When the Israeli government announced its decision last month to halt the construction and planning of a pluralistic prayer space near the Western Wall, the outcry from the Diaspora Jewish community was enormous. The proposed plan didn’t even offer a shared space at the Western Wall; it referred to an area further south by Robinson’s Arch. And yet even this acquiescence was too much for the ultra-Orthodox segments of the government.
The timing of this recent controversy, though, couldn’t come at a more poignant moment in the Jewish calendar as we find ourselves marching towards the 9th of Av, the anniversary of the day when the Temple was destroyed. This time period in the Jewish calendar is a somber and reflective one, a time of mourning for the brokenness of Jerusalem.
For thousands of years, we Jews were a homeless and nomadic people. Our yearning for Zion was always prominent in our prayers as we learned to adapt to host countries and societies. Our commitment to the Hebrew calendar, marking our festivals, gave us a metaphysical space to meet God when our physical land was not open to us. Now, though, when we Jews have the liberty to freely visit Jerusalem and live there, the brokenness of Jerusalem has taken a new form.
The book of Exodus is emphatic: “You shall have no other gods besides Me. You shall not make for yourself a sculptured image, or any likeness of what is in the heavens above, or on the earth below, or in the waters under the earth. You shall not bow down to them or serve them.” The Talmud in Megillah 13a seems to go a step further than the Ten Commandments, claiming, “Whosoever denies idols is called a Jew.”
When Moses witnesses the people worshipping a golden calf, he thrusts the tablets that have God’s writing engraved on them. “Yasher koach,” the rabbis imagine God saying to Moses once he breaks these sacred stones — an idiomatic equivalent of “good job.” When our ultra-Orthodox brethren throw rocks of their own at women who seek to read the Torah at the Kotel, can we honestly say we have heeded Judaism’s charge and not made an idol out of this Western Wall?
Of course there are concepts of sacred space and objects in Judaism. Indeed, Jerusalem is considered Judaism’s holiest city, the abode where the Temple and its Holy of Holies once stood. We bury Torahs, phylacteries and books that contain God’s name. We kiss mezuzahs when we enter our homes and we circumcise our sons as a sign of an ongoing covenant with the Jewish people.
That’s because these objects are more than objects and spaces; they are symbols. “And it shall be a sign for you,” the first paragraph of the Shema prayer fundamentally asserts. They are symbols of a relationship we aspire to have with God and what is holy, and using or treating them in a profane, idolatrous way defeats their purposes. Moreover, the sanctity of these spaces and things are in no way greater than the biblical charge to love our fellow Jew and treat each human being with dignity and respect.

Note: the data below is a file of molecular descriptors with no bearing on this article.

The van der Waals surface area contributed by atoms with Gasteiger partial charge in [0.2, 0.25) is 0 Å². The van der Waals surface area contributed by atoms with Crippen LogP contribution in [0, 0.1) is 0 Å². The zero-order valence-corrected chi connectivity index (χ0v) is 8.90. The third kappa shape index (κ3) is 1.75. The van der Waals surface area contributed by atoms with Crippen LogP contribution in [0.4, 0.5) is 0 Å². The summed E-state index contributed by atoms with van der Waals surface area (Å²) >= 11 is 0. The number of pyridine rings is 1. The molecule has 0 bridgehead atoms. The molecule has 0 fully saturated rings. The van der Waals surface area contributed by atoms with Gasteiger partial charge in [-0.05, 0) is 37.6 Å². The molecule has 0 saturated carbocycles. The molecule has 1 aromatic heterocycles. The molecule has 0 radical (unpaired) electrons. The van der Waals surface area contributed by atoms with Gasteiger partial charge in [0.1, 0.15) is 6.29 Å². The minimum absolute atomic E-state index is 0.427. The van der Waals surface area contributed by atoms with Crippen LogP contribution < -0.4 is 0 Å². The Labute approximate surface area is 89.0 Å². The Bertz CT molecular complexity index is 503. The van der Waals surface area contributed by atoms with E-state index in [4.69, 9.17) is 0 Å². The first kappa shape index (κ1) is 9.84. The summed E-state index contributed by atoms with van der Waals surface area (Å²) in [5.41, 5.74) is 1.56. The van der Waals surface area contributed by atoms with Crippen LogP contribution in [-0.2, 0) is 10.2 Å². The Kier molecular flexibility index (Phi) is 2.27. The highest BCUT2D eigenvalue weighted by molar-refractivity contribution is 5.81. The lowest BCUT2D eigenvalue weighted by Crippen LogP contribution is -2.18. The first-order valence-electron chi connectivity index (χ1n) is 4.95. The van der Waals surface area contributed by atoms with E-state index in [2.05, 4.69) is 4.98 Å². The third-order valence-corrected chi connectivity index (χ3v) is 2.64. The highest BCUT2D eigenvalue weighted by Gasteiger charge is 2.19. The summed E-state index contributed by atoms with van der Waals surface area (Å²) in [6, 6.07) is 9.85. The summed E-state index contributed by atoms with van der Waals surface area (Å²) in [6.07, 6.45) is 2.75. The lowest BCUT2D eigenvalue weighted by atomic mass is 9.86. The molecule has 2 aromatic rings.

There was a time only decades ago, before Jewish sovereignty in Jerusalem, where men and women prayed side by side at the Kotel. This was before the Western Wall became an ultra-Orthodox synagogue. Adhering to the most religious common denominator should not be the arbiter of what we do. Finding a resolution that suits all parties is the task at hand, and Jewish Agency chairman Natan Sharansky’s proposal was an attempt at that. I pray that project will still be successful, as I believe it to be in Judaism’s best interest.
The Kotel – merely an outer wall to what is truly our most sacrosanct site – has distracted us from what ultimately matters. Human life is holy. The pursuit of a relationship with God and Judaism is sacred. What if instead of kissing old stones, we greeted the homeless and hagglers at the Western Wall plaza with greater compassion? Do we not read the words of Jeremiah in Lamentations bemoaning the barbarism that led to the destruction of the Temple? Have we really progressed all that much when our brethren throw feces at girls who attend a religious school that is not in accordance with their own ideology?
This 9th of Av, I will fast, but not for the destruction of the Temple alone. I will mourn the destruction of the human temple, the desecration of God’s name we Jews perpetuate when we cannot model healthy compromise and loving debate. If our tradition tells us that the Temple was destroyed because of senseless hatred, can we honestly say we’re doing any better, thousands of years later?
Rabbi Avram Mlotek is co-founder of Base Hillel, a program centered on the homes of rabbinic families that is committed to providing hospitality, learning and service to young adults.